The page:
Film review of Hail Caesar

March 6, 2016

(This film review of “Hail Caesar” appeared in the Australian Jewish News on 3 March 2016.)

Directed and written by Joel Coen and Ethan Coen
Starring Josh Brolin, George Clooney, Alden Ehrenreich, Ralph Fiennes, Jonah Hill, Scarlett Johansson, Frances McDormand, Tilda Swinton and Channing Tatum
Most film directors love the movies, and the Jewish film-making duo of Joel and Ethan Coen is no exception. While only one previous film, “Barton Fink”, was set in “movieland”, their latest comedy, “Hail Caesar”, is takes place totally in and around an early 1950s mythical film studio called “Capitol Pictures”.

Eddie Mannix (Josh Brolin) runs production at Capitol, with responsibilities ranging from saving young starlets from exploitation by sleazy photographers to fixing up stars’ pregnancies to supervising edits to daily 8.00am telephone calls with the New York boss. He also runs external relations, convening a meeting of four religious leaders (including a rabbi) to review the script of the studio’s big Roman religious “swords and sandals” epic, “Hail Caesar: A Tale of the Christ” (the major “film within a film” of “Hail Caesar”), which in turn is a combination of (the real films) “The Robe”, “Quo Vadis” and “Ben Hur”.

The plot of “Hail Caesar” revolves around the kidnapping for ransom of the star of “Hail Caesar”, Baird Whitlock, a Kirk Douglas/Charlton Heston type (played by George Clooney), by a group of Communist (and mostly Jewish) screenwriters. They meet in a “study group” with the Marxist Jewish philosopher Herbert Marcuse (played by Australian-British actor John Bluthal).

In an odd way, the themes of “Hail Caesar” reflect two films currently playing in Australian cinemas: “Risen”, about a Roman tribune in the time of Jesus who decides to become his follower; and “Trumbo”, about blacklisted writers in the 1950s who were Communist sympathisers.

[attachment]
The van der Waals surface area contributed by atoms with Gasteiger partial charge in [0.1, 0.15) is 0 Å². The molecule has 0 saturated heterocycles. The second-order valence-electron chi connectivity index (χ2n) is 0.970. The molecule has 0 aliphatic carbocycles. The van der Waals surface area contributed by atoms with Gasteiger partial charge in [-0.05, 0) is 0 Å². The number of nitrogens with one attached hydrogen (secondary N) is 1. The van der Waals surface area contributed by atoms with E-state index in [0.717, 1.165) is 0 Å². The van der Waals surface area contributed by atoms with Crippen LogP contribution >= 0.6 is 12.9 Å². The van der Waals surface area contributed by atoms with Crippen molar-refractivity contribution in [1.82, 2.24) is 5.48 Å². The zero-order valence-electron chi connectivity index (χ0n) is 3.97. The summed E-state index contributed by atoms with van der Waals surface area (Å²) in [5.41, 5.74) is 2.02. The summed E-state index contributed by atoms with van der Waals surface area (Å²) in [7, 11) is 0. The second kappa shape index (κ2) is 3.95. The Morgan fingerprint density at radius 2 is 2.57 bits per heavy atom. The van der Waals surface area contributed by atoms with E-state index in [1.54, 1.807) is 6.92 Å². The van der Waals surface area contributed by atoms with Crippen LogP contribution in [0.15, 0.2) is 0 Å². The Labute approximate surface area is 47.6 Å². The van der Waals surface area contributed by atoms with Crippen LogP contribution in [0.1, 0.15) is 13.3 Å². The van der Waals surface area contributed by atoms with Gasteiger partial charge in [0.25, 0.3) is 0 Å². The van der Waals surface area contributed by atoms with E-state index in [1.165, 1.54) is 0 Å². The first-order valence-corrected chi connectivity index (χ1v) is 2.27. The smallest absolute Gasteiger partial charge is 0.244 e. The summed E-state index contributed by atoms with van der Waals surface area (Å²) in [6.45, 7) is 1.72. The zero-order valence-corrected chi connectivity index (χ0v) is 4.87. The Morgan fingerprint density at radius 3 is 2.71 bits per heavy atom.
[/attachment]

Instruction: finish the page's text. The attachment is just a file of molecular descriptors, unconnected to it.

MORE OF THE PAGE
It feels rude to criticise “Hail Caesar”, given that it has been made with such love, adoration and affection for movies and movie history, and does such a delightful job of re-creating Hollywood circa 1951. The Coen brothers show off their film-making skill by creating scenes from a classic western, a group of tap dancing sailors (think “Follow the Fleet”), synchronised swimming (think “Million Dollar Mermaid”) and a British drawing room drama. As wonderful as each of these scenes are, they don’t add up: the whole of this film is less than the sum of its very good parts. The major plotline – the kidnapping – is weak and underdeveloped, and there is little character interaction, tension or emotional growth.

A number of star actors have small – virtually cameo – roles in “Hail Caesar”, including Scarlett Johansson as an Esther Williams type, Ralph Fiennes as an expatriate European director, Frances McDormand (Joel’s wife) as a chain-smoking film editor, Channing Tatum as a tap-dancing actor, Tilda Swinton in two roles as competing twin gossip columnists (Hedda Hopper style), and Jonah Hill as a Jewish lawyer the studio goes to when they need a paid “fall guy”.

The real find – and by far the best performance in “Hail Caesar” – is Jewish actor Alden Ehrenreich, who convincingly plays singing cowboy star “Hobie Doyle”, a cowboy star who has great difficulty in making the transition from the prairies to talky dramas. At age 26, Ehrenreich previously played Cate Blanchett’s anguished stepson in Woody Allen’s “Blue Jasmine”. In movie-like fashion, he was first “discovered” by Steven Spielberg, while performing a comedy sketch at a friend’s bar mitzvah in Los Angeles. In “Hail Caesar”, Ehrenreich’s Doyle performs great feats of physical comedy, leaping on and off horses, using a cowboy lasso and then even turning a strand of spaghetti into a miniature lasso. Along with Brolin’s Mannix, he is one of only two characters who have any dimensionality in the whole film. He’s an actor with great potential.

In the Coen brothers’ tradition, the majority of minor characters and actors are Jewish, including recognisable Coen favourites David Krumholtz, Fred Melamed and Alex Karpovsky.

(photo below:  Alden Ehrenreich in “Hail Caesar”, playing one of his cowboy roles)

Hail Caesar Alden E